Particulate Matter Sensors

Cue The Magic School Bus theme song folks because today we’re going on a journey to learn more about particulate matter!

But first…what exactly is a particulate?

Particulates are microscopic liquid or solid particles of matter that exist suspended in the air. Such particulates are commonly referred to as atmospheric particulate matter, particulate matter (PM), atmospheric aerosol particles, and suspended particulate matter (SPM).

*Image courtesy of the EPA. To learn more about PM visit the EPA’s website here.

What causes particulates?

Particulates can be formed by natural forces or by human action/inaction. An example of a particulate that’s formed by natural forces would be particulates from forest fires. An example of particulates that are due to human forces would be emissions from vehicles.

*Image courtesy of the Global Weather and Climate Center


So why do these tiny things even matter?

Based on the size of the particulate, they can either cause you no issues whatsoever or they can do some serious damage to you via your lungs and in some cases affect your overall health. The size of particulates is what determines whether they get filtered out by the lungs or if they end up settling in your lungs and/or bronchi.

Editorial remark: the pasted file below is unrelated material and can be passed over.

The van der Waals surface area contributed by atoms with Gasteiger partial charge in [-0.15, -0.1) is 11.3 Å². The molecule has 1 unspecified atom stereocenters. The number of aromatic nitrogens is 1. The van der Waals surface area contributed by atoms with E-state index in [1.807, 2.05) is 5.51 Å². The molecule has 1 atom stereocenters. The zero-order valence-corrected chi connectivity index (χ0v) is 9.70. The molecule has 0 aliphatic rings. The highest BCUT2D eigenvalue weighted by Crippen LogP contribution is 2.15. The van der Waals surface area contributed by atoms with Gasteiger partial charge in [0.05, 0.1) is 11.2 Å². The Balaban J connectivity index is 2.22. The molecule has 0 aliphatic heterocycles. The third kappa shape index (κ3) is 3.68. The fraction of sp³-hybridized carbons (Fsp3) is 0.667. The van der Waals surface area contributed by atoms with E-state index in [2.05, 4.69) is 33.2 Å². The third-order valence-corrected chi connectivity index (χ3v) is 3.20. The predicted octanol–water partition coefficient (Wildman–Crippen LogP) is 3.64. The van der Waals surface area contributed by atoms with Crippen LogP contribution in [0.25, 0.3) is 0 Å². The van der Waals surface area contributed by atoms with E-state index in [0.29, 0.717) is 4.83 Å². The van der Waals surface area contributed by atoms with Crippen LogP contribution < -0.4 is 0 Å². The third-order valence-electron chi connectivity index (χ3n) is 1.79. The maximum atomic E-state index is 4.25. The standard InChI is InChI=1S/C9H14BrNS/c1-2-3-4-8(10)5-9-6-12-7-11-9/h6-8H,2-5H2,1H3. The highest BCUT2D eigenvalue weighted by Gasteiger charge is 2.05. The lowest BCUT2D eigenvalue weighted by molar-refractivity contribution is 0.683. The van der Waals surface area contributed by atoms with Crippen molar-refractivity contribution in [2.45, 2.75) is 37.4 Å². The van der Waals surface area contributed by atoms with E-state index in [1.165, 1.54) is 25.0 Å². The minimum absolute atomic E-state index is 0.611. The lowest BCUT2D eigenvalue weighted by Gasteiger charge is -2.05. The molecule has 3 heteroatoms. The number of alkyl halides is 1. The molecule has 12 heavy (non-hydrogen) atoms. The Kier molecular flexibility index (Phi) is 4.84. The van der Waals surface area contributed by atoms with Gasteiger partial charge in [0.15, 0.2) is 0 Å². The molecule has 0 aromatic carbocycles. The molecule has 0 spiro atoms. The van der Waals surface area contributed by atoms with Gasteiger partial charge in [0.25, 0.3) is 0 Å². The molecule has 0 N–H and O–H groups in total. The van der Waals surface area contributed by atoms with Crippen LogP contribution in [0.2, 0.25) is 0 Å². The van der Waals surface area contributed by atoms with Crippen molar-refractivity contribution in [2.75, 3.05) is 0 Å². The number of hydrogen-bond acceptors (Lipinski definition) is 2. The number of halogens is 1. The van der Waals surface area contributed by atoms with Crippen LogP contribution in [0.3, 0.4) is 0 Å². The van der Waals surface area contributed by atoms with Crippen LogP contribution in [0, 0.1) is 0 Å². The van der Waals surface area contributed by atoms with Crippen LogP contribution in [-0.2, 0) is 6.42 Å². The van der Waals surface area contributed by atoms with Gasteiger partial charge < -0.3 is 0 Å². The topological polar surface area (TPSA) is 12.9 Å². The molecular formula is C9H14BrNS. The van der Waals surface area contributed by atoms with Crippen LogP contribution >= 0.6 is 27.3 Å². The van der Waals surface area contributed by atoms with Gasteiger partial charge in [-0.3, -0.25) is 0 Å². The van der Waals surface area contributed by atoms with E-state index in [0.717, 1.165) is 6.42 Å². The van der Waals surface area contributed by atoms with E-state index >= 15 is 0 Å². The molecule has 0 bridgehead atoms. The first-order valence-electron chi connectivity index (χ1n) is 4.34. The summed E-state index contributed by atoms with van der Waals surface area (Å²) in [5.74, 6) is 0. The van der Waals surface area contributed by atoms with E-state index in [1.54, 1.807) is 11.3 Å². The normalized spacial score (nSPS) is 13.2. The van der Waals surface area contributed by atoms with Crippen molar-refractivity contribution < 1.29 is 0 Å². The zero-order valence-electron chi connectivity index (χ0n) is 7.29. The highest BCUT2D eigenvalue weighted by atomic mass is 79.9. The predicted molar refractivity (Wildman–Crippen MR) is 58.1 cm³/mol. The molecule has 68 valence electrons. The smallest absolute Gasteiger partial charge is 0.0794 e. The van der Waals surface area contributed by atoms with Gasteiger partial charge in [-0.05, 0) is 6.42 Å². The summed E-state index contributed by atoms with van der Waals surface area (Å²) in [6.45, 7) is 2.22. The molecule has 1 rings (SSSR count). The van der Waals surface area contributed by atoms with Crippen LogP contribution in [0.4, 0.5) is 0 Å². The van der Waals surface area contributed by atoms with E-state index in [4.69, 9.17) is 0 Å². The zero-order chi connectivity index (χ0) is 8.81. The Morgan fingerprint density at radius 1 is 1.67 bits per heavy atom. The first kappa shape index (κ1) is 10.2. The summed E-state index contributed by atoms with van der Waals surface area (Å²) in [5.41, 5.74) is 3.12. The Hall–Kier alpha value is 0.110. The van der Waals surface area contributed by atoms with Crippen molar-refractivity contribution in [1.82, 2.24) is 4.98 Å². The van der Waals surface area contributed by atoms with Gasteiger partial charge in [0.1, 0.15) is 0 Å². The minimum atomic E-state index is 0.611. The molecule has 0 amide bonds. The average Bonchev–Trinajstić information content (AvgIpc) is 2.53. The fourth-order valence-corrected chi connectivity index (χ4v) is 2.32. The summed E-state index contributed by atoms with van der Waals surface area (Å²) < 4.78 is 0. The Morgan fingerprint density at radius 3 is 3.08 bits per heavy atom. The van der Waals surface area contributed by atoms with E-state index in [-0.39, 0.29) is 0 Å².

It’s been generally agreed upon that particulates smaller than 10 micrometers (coarse particulate matter, PM10) can settle into the deepest parts of the lungs and cause damage within the bronchioles or alveoli. Along with that, particulates that are fine particulate matter (PM2.5) are able to penetrate the alveoli and even smaller particulates (ultrafine particulate matter, PM0.1), are able to pass through the lungs completely and affect both organs and blood.

How the heck are we measuring this?!?

Traditionally, particulate matter is determined using the measurement of micrograms per cubic meter (µg/m³). And the technology we have in place makes measuring PM overall easy by measuring the PM concentration or particle size distribution.

*Image courtesy of the U.S. National Park Service

Being able to measure particulate matter gives us the ability to differentiate between good and bad air quality and all that comes with it. Isn’t it wonderful that the technology we need to monitor and measure it exists?

As more and more instances begin to pop up requiring monitoring and measurement of particulate matter, it’s time to get ahead of the game so you can keep your customer’s buildings safe and secure. Particulate matter sensor units can come with or without display, field adjustable alarm relays, BACnet/Modbus, and in some cases tricolor LCD for visualization of the overall air quality index.

Browse our offering of particulate matter sensors here or call us today to get what you need. We’re here to help you make sure your next job gets done the easy way—the Kele way!

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